4. Christ has loved us with incomparable love. For he himself says: “greater love has no man, than that a man should leave his life for his friends.” This love the Apostle amplifies in the v. to the Romans. And it was an exceeding great love that moved Christ to come down from heaven and to be incarnate, and to redeem us by his death. With a free love has he loved us, unprovoked thereto by any desert of ours. For as this same John in his Epistle Canonical speaks likewise of the Father: In this is love, not that we have loved God, but that he has loved us, and sent his Son to be a propitiation for our sins: So it is to be understood of the Son, that he has and does bear us great good-will, not moved thereto through our love, wherewith we have embraced him. And of that free love toward mankind, did he give himself unto death, and washed us from our sins. Henry Bullinger, A Hundred Sermons Vpon the Apocalipse of Iesu Christ (London: Printed by Iohn Daye, dwellying ouer Aldersgate, 1573), 11[A-B].
4) And the rainbow environs the throne round about. A rainbow for the most part is of divers colors: but here it is of one color and that of an Emerald, to wit green. The rainbow is a token of the perpetual grace, and covenant made after the flood, as is declared in the 9. Chap. Of Gene. And verily the throne of the high judge might put us wretched men in fear. Therefore the rainbow puts us in remembrance of the God’s grace, and that God which by his providence governs all things, has bound himself in league to mankind, to whom he wishes well. That league is still green, and always of force. The goodness of God towards men is perpetual. For though he should fall, & although that out of this throne should proceed most grievous thunderbolts, and calamities fall upon us like a storm: yet is God in league with us, and loves us dearly…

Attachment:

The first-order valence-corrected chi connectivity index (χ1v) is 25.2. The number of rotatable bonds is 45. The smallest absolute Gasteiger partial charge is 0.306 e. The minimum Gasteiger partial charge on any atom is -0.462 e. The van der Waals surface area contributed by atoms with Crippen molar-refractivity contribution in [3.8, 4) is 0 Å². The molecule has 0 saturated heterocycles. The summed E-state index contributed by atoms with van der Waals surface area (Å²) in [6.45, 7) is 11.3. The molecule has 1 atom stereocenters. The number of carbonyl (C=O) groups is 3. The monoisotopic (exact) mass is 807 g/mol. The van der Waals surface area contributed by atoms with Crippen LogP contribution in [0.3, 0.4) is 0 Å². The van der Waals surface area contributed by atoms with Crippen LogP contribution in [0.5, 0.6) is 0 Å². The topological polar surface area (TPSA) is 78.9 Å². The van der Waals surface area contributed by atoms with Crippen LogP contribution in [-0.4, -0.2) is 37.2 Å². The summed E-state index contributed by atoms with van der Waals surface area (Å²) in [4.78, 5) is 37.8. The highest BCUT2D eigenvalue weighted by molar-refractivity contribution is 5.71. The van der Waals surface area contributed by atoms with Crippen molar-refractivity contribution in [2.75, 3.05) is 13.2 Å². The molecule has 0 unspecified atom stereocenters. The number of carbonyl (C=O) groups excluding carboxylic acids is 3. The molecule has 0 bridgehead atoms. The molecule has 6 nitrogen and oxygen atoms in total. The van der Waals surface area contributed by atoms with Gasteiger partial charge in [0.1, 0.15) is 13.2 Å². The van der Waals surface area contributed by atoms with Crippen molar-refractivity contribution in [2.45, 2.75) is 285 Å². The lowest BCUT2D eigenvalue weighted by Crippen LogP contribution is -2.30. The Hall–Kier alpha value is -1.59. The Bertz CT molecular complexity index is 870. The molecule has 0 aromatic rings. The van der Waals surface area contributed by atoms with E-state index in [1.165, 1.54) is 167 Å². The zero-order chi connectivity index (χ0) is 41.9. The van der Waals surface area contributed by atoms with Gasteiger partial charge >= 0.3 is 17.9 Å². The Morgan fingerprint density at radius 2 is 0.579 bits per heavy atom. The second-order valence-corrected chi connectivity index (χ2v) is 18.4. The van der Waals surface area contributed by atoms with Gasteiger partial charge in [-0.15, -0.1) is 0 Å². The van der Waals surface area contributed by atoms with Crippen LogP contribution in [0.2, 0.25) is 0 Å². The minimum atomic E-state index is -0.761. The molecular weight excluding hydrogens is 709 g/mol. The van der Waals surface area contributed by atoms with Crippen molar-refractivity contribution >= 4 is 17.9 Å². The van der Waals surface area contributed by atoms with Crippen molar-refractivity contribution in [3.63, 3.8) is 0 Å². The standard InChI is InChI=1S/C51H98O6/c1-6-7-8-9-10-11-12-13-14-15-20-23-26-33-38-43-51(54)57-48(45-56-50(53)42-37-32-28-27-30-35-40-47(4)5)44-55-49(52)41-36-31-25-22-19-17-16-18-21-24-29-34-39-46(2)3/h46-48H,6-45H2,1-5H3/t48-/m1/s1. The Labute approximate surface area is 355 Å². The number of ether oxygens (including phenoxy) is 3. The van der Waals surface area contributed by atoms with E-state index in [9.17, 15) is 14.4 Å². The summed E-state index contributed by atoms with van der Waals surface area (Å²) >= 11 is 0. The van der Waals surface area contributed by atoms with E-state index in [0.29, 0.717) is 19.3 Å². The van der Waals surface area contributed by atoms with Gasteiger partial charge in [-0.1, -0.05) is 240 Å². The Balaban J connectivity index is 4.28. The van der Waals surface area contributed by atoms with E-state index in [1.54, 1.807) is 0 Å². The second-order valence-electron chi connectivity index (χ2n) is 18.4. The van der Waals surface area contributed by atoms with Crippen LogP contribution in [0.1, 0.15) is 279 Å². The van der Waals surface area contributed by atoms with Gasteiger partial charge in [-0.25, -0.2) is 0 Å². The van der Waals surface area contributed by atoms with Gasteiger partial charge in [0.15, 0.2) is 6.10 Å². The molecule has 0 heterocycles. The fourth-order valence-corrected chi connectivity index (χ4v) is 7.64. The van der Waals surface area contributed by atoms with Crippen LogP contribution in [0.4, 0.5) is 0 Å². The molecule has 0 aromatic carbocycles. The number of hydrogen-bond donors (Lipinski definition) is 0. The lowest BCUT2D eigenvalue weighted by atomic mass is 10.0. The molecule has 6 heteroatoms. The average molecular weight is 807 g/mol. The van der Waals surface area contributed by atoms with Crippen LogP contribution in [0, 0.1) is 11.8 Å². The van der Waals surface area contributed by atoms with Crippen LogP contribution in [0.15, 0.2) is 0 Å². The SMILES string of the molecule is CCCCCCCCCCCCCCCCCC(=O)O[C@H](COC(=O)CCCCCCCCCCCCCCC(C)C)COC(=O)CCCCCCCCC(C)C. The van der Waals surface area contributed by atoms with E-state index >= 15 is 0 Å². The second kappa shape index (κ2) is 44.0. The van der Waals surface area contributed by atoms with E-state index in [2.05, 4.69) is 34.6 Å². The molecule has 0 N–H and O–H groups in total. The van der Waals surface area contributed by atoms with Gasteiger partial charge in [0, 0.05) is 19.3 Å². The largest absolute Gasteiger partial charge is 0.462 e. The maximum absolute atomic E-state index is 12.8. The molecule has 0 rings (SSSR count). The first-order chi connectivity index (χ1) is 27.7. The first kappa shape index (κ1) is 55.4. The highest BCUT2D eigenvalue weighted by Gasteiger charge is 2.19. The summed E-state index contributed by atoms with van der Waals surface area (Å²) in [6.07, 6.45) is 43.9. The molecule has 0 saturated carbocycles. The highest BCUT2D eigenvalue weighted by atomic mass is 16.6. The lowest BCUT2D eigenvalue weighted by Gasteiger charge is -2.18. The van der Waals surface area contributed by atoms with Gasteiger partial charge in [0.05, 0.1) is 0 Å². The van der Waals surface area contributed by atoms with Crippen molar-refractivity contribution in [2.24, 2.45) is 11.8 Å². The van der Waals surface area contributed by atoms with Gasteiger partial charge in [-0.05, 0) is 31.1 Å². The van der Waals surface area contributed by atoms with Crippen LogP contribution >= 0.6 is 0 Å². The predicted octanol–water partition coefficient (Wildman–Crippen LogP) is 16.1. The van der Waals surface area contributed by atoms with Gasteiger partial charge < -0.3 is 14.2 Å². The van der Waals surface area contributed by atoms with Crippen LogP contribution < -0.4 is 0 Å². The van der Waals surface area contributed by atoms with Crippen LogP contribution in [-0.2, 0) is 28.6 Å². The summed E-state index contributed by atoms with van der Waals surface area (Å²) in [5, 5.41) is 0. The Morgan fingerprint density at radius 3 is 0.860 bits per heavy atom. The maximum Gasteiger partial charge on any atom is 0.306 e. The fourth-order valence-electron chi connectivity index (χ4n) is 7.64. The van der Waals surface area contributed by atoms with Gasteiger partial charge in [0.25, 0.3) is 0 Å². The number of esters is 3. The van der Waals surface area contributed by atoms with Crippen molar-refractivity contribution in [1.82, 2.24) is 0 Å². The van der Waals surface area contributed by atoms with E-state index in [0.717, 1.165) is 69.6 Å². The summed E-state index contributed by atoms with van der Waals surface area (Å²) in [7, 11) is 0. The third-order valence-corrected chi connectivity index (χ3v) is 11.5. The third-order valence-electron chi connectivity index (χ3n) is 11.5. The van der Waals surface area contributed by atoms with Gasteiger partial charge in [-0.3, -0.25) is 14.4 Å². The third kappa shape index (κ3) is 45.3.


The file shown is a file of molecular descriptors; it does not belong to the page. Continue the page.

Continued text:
First here is recited a Throne, yea and a celestial throne, least in the works, the providence and judgements of God, we should imagine anything carnal or corrupt. Secondly he that sits on the Throne is represented unto us by two colors, green and red. For God is an eternal essence giving to all things their greenness or bring. Also he burns in love towards mankind, & wills well unto them, but to the disobedient and rebels, he is a consuming fire. Henry Bullinger, A Hundred Sermons Vpon the Apocalipse of Iesu Christ (London: Printed by Iohn Daye, dwellying ouer Aldersgate, 1573), 65[B], 66[B]-67[A]. [Notes: I have not included the marginal comments. Spelling and some formatting has been modernized.]